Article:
|Degenkolb at the Olympics, 2012|
Staying with Thüringer Energie for the following two seasons, he continued to perform well - especially in 2010 when he was sixth at the U-23 Ronde van Vlaanderen, won two stages at the Tour de Bretagne and two more at the Rás Tailteann, became National U-23 Road Race Champion, won the U-23 Thüringen-Rundfahrt and stages at the Tours Alsace and de l'Avenir and then came second at the World U-23 Road Race Championship. ProTour teams began to take an interest: Degenkolb chose HTC-Highroad which, under the tutelage of Bob Stapleton, had a long tradition of discovering and developing promising young riders, something that Degenkolb rapidly proved himself to be with a stage win at the Volta ao Algarve, 12th place at the Omloop Het Nieuwsblad, 19th place at Paris-Roubaix (where simply finishing the race marks a rider out as a true great), two stage wins at the Critérium du Dauphiné, bronze at the Nationals and - remarkably for a rider making his Grand Tour debut in his first professional season - third place on Stage 1 and second place on Stage 12 at the Vuelta a Espana.
Highroad, which had been the first team to introduce anti-doping measures of its own that were far more stringent than those required by the UCI, came to a sadly ironic end in 2011 when sponsors decided to discontinue their association with a sport they believed to be irreparably associated with doping in the public mind. Degenkolb found a new contract with Project 1t4i and continued to impress with 11th place at the Omloop Het Nieuwsblad, two third place stage finishes at Paris-Nice, fifth place at Milan-San Remo, sixth place at the E3 Harelbeke, two stage wins and overall General Classification at the Tour de Picardie, one stage win at the Tour of Poland and no fewer than five stage wins plus fourth place in the Points competition at the Vuelta a Espana (but 131st overall, having suffered greatly in the mountains) before coming fourth at the World Championships - not bad for a 23-year-old racing his second Grand Tour and sufficient to convince the world that he was a very fine sprinter indeed. In 2012, still with the same team, he won Stage 5 at the Giro d'Italia, was fourth at the Sparkassen Giro, won the Hamburg Cyclassics, was second at Paris-Brussels, won two stages and finished second overall at the Circuit Franco-Belge and won Paris-Bourges and Paris-Tours. He will remain with the team for 2014.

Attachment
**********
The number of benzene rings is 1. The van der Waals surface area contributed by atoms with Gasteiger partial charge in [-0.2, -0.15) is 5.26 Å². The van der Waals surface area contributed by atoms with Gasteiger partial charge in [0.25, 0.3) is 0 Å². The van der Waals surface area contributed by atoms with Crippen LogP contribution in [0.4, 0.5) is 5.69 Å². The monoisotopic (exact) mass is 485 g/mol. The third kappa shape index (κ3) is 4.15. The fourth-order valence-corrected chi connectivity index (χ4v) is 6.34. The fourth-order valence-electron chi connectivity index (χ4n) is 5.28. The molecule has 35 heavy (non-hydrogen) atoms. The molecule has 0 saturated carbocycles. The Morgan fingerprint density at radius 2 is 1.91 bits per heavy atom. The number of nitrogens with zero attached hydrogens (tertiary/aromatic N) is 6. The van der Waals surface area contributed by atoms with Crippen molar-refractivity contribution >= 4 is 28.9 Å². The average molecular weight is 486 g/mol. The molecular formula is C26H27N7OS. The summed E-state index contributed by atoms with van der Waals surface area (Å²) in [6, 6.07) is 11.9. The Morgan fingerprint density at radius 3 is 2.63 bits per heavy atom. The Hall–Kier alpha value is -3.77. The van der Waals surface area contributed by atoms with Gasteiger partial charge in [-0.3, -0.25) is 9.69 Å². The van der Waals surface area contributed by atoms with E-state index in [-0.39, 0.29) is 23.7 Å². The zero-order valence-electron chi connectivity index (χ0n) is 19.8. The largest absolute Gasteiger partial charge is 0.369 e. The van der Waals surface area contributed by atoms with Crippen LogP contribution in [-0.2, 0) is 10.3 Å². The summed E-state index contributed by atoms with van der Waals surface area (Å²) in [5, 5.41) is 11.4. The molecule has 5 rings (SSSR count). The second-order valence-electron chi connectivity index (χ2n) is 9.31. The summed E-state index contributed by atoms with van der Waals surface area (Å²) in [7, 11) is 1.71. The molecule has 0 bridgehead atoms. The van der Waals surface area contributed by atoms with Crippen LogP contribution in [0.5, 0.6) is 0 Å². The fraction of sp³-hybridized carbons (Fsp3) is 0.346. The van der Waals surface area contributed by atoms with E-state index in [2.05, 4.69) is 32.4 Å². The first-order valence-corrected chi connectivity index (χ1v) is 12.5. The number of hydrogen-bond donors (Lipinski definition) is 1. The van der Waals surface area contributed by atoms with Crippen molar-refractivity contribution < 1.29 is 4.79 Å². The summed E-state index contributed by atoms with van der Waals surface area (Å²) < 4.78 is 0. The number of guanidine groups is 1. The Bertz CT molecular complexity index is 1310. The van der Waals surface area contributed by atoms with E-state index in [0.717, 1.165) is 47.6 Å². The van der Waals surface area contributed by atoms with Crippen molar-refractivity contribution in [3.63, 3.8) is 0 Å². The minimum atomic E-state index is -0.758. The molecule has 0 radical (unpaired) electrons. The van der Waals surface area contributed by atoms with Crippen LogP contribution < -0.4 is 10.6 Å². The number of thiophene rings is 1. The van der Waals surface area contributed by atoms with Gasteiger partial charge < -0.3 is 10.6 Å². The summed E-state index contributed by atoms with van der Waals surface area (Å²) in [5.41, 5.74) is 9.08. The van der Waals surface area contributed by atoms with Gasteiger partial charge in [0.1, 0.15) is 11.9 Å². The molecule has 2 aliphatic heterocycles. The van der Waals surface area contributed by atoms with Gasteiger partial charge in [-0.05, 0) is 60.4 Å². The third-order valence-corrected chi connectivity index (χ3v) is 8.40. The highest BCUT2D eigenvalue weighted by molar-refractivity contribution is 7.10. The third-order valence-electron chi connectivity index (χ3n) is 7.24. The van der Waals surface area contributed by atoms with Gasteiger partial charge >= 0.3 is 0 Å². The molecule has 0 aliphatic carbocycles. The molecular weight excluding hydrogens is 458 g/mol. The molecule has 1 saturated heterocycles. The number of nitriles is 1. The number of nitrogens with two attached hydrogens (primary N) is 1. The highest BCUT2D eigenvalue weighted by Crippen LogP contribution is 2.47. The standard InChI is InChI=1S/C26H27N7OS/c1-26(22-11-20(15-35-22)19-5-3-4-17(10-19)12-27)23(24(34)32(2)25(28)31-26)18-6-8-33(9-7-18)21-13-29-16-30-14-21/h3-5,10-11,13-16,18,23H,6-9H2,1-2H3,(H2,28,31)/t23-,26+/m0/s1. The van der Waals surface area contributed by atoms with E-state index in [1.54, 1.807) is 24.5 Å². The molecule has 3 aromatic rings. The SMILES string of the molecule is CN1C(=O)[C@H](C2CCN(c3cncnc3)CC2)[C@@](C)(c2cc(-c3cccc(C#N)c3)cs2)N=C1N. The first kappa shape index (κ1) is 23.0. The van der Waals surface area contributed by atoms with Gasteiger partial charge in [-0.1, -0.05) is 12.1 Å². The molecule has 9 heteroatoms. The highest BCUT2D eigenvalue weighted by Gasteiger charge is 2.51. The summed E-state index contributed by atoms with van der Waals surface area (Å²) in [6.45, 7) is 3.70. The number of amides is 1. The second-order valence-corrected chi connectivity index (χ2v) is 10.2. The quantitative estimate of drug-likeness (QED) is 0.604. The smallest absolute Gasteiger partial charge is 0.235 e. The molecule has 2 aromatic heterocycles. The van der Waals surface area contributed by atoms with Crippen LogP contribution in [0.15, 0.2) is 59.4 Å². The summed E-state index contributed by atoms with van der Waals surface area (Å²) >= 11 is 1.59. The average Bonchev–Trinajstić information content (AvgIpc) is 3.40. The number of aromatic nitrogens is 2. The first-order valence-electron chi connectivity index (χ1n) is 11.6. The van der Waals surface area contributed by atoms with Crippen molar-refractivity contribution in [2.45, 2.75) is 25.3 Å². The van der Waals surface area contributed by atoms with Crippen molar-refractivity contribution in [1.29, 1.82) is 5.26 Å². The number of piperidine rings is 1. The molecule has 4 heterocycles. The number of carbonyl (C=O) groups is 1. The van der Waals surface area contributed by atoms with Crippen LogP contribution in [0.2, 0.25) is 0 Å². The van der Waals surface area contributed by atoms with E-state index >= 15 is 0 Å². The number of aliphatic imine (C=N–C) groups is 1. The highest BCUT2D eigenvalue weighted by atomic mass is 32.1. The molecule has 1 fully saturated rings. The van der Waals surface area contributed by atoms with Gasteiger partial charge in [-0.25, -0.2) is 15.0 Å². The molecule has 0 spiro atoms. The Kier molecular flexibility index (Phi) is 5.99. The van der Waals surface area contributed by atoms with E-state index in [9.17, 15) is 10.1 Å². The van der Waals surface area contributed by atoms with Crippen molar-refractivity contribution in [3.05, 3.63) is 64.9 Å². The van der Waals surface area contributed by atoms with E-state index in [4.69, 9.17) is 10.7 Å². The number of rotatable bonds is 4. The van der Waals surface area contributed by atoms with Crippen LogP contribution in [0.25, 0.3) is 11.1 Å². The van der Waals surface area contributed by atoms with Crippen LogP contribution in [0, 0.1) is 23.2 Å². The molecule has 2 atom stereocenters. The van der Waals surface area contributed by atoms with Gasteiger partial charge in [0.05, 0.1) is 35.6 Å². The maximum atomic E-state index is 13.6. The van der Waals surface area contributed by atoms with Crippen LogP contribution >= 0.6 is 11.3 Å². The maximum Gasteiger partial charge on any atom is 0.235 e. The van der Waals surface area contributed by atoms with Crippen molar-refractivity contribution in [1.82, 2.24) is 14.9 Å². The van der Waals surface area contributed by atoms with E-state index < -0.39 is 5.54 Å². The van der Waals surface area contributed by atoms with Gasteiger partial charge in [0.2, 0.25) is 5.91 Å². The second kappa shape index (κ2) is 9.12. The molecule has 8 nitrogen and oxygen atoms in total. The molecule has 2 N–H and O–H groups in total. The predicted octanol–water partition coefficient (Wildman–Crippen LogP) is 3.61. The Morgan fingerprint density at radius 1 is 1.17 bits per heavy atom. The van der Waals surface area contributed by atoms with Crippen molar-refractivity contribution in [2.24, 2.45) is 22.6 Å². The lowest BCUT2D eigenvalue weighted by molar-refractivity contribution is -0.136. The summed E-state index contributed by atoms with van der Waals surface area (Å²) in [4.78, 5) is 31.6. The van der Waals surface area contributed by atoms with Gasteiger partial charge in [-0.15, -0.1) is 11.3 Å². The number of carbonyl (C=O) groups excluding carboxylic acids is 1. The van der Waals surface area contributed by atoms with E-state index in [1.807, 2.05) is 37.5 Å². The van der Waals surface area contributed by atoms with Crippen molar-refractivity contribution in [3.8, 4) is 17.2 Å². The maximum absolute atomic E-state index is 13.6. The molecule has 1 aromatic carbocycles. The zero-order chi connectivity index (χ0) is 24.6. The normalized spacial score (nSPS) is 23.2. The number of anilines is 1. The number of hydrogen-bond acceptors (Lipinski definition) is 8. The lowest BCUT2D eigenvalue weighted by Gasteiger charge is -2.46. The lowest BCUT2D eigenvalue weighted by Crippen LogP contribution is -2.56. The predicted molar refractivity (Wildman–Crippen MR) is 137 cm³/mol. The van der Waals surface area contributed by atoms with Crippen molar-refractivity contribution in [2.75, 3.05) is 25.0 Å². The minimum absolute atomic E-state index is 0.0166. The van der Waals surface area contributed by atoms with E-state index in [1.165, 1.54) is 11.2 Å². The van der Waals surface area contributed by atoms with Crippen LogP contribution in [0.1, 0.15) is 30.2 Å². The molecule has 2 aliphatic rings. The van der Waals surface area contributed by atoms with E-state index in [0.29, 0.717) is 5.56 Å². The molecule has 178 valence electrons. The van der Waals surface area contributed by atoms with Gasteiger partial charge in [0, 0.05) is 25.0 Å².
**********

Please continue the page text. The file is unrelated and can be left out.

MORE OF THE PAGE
(image credit: Velo Steve CC BY-SA 2.0)
Kelly was one of the four cyclists implicated in a doping scandal in 2004 when sprinter Mark French claimed that he, Jobie Dajka, Graeme Brown, Sean Eadie and himself were the co-owners of 13 phials of an equine growth hormone, injectable vitamins and used medical equipment including used syringes that had been discovered in his room at the Australian Institute of Sport. Dajka was found to have lied when giving evidence at the subsequent trial and was banned from competition (and began a slow downward spiral that led ultimately to his untimely death), but no evidence could be found in support of French's claims and the men he had accused were cleared. French himself received a two-year ban after the court decided he was guilty of supplying the growth hormone and corticosteroid to other riders, but after an appeal was also cleared due to lack of evidence.
Danish road and track rider Rasmus Quaade was born in Valby on this day in 1990. He became National Under-23 and Elite Individual Time Trial Champion in 2011, then National and European U-23 ITT Champion in 2012, when he was also fifth in the ITT at the World U-23 ITT Championship.
|Gerrit Schulte (image credit: Polygoon Hollands Nieuws CC BY-SA 3.0)|
Huw Pritchard, first Welsh rider to win a track medal (20km Scratch, silver) at the Commonwealth Games (2002), was born today in 1976. Huw became British National Under-23 Road Champion in 1997 and Welsh National Road Champion the next year and in 2003.
Other cyclists born on this day: Enrique Campos (Venezuela, 1961); Héctor Droguett (Chile, 1925, died 2008); René Rutschmann (Switzerland, 1941); Miguel Angel Sánchez (Costa Rica, 1943).